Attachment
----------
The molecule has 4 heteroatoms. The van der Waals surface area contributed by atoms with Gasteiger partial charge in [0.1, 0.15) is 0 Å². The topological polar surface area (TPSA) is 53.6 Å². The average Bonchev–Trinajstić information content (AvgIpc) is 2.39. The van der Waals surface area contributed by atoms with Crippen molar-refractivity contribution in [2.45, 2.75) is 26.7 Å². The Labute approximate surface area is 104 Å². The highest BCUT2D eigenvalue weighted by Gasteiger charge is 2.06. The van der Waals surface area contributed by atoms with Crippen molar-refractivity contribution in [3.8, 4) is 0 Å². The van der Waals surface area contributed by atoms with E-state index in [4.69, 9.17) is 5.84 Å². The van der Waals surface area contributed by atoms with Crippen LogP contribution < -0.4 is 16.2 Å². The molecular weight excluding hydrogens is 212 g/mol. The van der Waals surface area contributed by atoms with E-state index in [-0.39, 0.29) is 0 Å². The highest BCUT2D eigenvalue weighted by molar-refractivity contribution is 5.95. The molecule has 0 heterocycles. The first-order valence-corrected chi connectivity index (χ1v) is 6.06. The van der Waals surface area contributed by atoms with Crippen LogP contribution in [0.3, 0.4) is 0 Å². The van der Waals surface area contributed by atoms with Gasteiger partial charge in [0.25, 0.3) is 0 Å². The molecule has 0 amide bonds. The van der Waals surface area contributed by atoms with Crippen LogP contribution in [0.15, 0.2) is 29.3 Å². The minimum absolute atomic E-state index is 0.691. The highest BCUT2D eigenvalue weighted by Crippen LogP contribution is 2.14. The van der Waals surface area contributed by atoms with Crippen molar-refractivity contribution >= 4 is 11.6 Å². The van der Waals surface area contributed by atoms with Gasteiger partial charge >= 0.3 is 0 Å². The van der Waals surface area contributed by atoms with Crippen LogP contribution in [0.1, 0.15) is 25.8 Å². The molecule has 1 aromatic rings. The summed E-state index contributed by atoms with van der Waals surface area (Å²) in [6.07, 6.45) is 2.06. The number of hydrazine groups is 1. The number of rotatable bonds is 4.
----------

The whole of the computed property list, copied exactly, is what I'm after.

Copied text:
The molecule has 4 heteroatoms. The van der Waals surface area contributed by atoms with Gasteiger partial charge in [0.1, 0.15) is 0 Å². The topological polar surface area (TPSA) is 53.6 Å². The average Bonchev–Trinajstić information content (AvgIpc) is 2.39. The van der Waals surface area contributed by atoms with Crippen molar-refractivity contribution in [2.45, 2.75) is 26.7 Å². The Labute approximate surface area is 104 Å². The highest BCUT2D eigenvalue weighted by Gasteiger charge is 2.06. The van der Waals surface area contributed by atoms with Crippen molar-refractivity contribution in [3.8, 4) is 0 Å². The van der Waals surface area contributed by atoms with E-state index in [4.69, 9.17) is 5.84 Å². The van der Waals surface area contributed by atoms with Crippen LogP contribution < -0.4 is 16.2 Å². The molecular weight excluding hydrogens is 212 g/mol. The van der Waals surface area contributed by atoms with E-state index in [-0.39, 0.29) is 0 Å². The highest BCUT2D eigenvalue weighted by molar-refractivity contribution is 5.95. The molecule has 0 heterocycles. The first-order valence-corrected chi connectivity index (χ1v) is 6.06. The van der Waals surface area contributed by atoms with Crippen LogP contribution in [0.3, 0.4) is 0 Å². The van der Waals surface area contributed by atoms with Gasteiger partial charge in [0.25, 0.3) is 0 Å². The molecule has 0 amide bonds. The van der Waals surface area contributed by atoms with Crippen LogP contribution in [0.15, 0.2) is 29.3 Å². The minimum absolute atomic E-state index is 0.691. The highest BCUT2D eigenvalue weighted by Crippen LogP contribution is 2.14. The van der Waals surface area contributed by atoms with Crippen molar-refractivity contribution >= 4 is 11.6 Å². The van der Waals surface area contributed by atoms with Gasteiger partial charge >= 0.3 is 0 Å². The van der Waals surface area contributed by atoms with Crippen LogP contribution in [0.1, 0.15) is 25.8 Å². The molecule has 1 aromatic rings. The summed E-state index contributed by atoms with van der Waals surface area (Å²) in [6.07, 6.45) is 2.06. The number of hydrazine groups is 1. The number of rotatable bonds is 4.